Does your practice have an open door for curious patients?

Advice on spreading the word on your practice’s treatment options


A recent study conducted by 3M Unitek found that both teens and adults look to the Internet more than any other medium to research braces. This fact in itself probably isn’t surprising, but what may come as news to the orthodontic community is that only 16% of survey respondents said they consulted an orthodontist for more information on braces. Combining these findings, it is clear that by the time patients come to your office, they may have already formed some very strong opinions about the available treatments — without ever having talked to you about them.

There are positive and negative aspects to this situation, but many practitioners would agree that patients are better off talking to an orthodontist before spending too much time on the Internet. If prospective patients wander too far into message boards and articles that aren’t necessarily always correct, they may talk themselves into or out of treatment methods without having a sound understanding of the fundamentals. How should orthodontists counteract this situation and get back in front of patients as the go-to source for expertise? Consider these methods:

  • Know the information that is out there. Study respondents reported visiting and (the AAO’s patient-focused website) in their search for information. These sites present a general overview of orthodontic treatment, but it’s important to familiarize yourself with the content on these sites, so you can fill in the gaps with prospective patients. Study respondents also reported visiting and These sites present more targeted information on esthetic and lingual braces. Read over the information on each site, and prepare any talking points you’d like to complement the information in light of your own expertise. With this preparation, the next time a patient says, “I was reading online…” you’ll likely have a clear idea of exactly what he/she is talking about.
  • Never underestimate the power of word of mouth. Past patients or parents of past patients are often an invaluable resource for recommendations and referrals. In fact, 30% of survey respondents reported that they talked to their friends who have braces (or had them in the past) for more information. Are you maximizing the potential of your patient pool? Look for new ways to encourage patients to refer their curious friends to you, and make sure your patients get the same message that you give to referring dentists: Your office is happy to answer questions during the research process. If you don’t already, you might consider rewarding patients or offering some form of thank you for their referrals.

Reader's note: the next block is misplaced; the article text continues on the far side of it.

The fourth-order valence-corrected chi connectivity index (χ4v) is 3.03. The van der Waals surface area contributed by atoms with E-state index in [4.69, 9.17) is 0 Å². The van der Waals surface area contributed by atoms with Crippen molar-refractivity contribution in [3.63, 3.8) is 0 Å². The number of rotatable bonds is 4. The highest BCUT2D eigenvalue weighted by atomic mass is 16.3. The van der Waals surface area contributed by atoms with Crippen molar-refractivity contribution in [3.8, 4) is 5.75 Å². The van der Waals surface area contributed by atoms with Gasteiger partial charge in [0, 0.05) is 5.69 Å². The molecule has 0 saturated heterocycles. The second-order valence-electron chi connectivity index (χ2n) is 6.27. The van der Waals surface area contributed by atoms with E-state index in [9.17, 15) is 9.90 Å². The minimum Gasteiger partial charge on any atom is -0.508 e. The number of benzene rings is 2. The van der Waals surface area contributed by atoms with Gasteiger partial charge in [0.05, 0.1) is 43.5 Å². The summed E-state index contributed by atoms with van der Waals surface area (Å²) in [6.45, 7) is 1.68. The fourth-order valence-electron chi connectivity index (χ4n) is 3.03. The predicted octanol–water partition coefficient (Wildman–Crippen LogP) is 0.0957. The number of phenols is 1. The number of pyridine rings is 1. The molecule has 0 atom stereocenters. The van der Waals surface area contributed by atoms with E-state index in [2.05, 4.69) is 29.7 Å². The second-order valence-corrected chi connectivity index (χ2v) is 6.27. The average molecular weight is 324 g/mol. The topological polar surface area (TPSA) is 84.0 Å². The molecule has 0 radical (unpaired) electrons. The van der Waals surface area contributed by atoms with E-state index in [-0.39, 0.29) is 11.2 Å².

• Beef up your own online presence. As they say, “If you can’t beat ’em, join ’em.” Make sure your current website does a thorough job of communicating your message to prospective patients. Does it clearly answer the top questions you get from new patients, and is this information easy to find? Does it do an effective job of representing the culture of your practice? You might even consider starting a blog for your practice, which will not only help you create content in bite-sized pieces, but it will also improve your search engine optimization that helps prospective patients easily find out about your practice. Already have a website, but you’re still stuck on what to put on it? Some manufacturers have specific websites, such as, to help orthodontists speak to their audience. Manufacturer websites can provide great resources and content to help reach your existing and potential patients.
  • Promote esthetics first. Challenge patients’ initial thought processes about getting braces, and make it a priority to promote esthetic treatment options such as ceramic and lingual braces online and in your practice. The study showed that when presented with information on ceramic braces, 94% of teens and 90% of adults considering braces were interested in ceramic braces. Of those respondents, 60% agreed that it’s worth paying more for an esthetic option. Presenting esthetic options first may make new patients more likely to opt for this type of treatment. Patients with beautiful, esthetic braces can also lead to positive word-of-mouth buzz and more patient referrals.
    Orthodontists are the experts on braces, so it’s vital that patients know they can approach you with their questions — whether or not they’re ready to commit to treatment. With these tips, you can position your practice as an approachable and friendly resource for prospective patients.
    This information was provided by 3M Unitek.

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